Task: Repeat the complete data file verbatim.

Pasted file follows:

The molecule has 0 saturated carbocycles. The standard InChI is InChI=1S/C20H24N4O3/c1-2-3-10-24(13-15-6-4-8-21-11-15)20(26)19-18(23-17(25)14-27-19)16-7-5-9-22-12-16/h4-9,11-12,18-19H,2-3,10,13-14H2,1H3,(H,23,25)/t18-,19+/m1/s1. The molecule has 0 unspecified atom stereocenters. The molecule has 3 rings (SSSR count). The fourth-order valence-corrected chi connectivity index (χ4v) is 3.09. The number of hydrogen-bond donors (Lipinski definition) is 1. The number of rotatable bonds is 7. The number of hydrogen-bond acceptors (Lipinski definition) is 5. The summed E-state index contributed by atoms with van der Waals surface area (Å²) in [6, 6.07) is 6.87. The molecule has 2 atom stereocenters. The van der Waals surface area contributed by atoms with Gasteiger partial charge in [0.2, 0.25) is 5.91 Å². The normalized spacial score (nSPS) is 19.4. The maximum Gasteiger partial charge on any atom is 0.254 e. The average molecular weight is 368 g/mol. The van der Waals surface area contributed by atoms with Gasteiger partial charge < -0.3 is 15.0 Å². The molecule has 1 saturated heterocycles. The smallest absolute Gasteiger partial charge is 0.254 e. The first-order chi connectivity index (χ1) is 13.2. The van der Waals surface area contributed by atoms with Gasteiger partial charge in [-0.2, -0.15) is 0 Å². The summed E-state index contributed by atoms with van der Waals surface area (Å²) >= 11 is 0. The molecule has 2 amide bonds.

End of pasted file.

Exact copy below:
The molecule has 0 saturated carbocycles. The standard InChI is InChI=1S/C20H24N4O3/c1-2-3-10-24(13-15-6-4-8-21-11-15)20(26)19-18(23-17(25)14-27-19)16-7-5-9-22-12-16/h4-9,11-12,18-19H,2-3,10,13-14H2,1H3,(H,23,25)/t18-,19+/m1/s1. The molecule has 0 unspecified atom stereocenters. The molecule has 3 rings (SSSR count). The fourth-order valence-corrected chi connectivity index (χ4v) is 3.09. The number of hydrogen-bond donors (Lipinski definition) is 1. The number of rotatable bonds is 7. The number of hydrogen-bond acceptors (Lipinski definition) is 5. The summed E-state index contributed by atoms with van der Waals surface area (Å²) in [6, 6.07) is 6.87. The molecule has 2 atom stereocenters. The van der Waals surface area contributed by atoms with Gasteiger partial charge in [0.2, 0.25) is 5.91 Å². The normalized spacial score (nSPS) is 19.4. The maximum Gasteiger partial charge on any atom is 0.254 e. The average molecular weight is 368 g/mol. The van der Waals surface area contributed by atoms with Gasteiger partial charge < -0.3 is 15.0 Å². The molecule has 1 saturated heterocycles. The smallest absolute Gasteiger partial charge is 0.254 e. The first-order chi connectivity index (χ1) is 13.2. The van der Waals surface area contributed by atoms with Gasteiger partial charge in [-0.2, -0.15) is 0 Å². The summed E-state index contributed by atoms with van der Waals surface area (Å²) >= 11 is 0. The molecule has 2 amide bonds.